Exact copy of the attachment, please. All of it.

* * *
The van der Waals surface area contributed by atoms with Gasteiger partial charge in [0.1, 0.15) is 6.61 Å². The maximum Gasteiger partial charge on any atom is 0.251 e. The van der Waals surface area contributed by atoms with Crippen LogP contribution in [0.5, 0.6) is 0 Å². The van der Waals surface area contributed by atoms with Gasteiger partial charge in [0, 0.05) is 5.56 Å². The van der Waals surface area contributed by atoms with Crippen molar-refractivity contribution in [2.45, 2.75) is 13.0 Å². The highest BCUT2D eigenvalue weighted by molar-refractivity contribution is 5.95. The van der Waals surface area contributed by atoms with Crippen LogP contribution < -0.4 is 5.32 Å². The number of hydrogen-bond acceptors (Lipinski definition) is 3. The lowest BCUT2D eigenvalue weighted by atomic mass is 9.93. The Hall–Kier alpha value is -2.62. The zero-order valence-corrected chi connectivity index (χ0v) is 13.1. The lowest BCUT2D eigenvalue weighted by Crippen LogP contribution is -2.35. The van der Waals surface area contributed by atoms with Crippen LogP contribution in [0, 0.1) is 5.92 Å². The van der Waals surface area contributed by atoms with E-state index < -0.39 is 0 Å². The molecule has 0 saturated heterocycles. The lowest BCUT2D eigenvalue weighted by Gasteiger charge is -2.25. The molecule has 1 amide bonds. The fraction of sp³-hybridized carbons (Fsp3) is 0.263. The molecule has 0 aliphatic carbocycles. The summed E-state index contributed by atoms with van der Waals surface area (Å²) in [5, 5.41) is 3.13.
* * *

The van der Waals surface area contributed by atoms with Gasteiger partial charge in [0.1, 0.15) is 6.61 Å². The maximum Gasteiger partial charge on any atom is 0.251 e. The van der Waals surface area contributed by atoms with Crippen LogP contribution in [0.5, 0.6) is 0 Å². The van der Waals surface area contributed by atoms with Gasteiger partial charge in [0, 0.05) is 5.56 Å². The van der Waals surface area contributed by atoms with Crippen molar-refractivity contribution in [2.45, 2.75) is 13.0 Å². The highest BCUT2D eigenvalue weighted by molar-refractivity contribution is 5.95. The van der Waals surface area contributed by atoms with Crippen LogP contribution < -0.4 is 5.32 Å². The number of hydrogen-bond acceptors (Lipinski definition) is 3. The lowest BCUT2D eigenvalue weighted by atomic mass is 9.93. The Hall–Kier alpha value is -2.62. The zero-order valence-corrected chi connectivity index (χ0v) is 13.1. The lowest BCUT2D eigenvalue weighted by Crippen LogP contribution is -2.35. The van der Waals surface area contributed by atoms with Crippen LogP contribution in [0, 0.1) is 5.92 Å². The van der Waals surface area contributed by atoms with E-state index < -0.39 is 0 Å². The molecule has 0 saturated heterocycles. The lowest BCUT2D eigenvalue weighted by Gasteiger charge is -2.25. The molecule has 1 amide bonds. The fraction of sp³-hybridized carbons (Fsp3) is 0.263. The molecule has 0 aliphatic carbocycles. The summed E-state index contributed by atoms with van der Waals surface area (Å²) in [5, 5.41) is 3.13.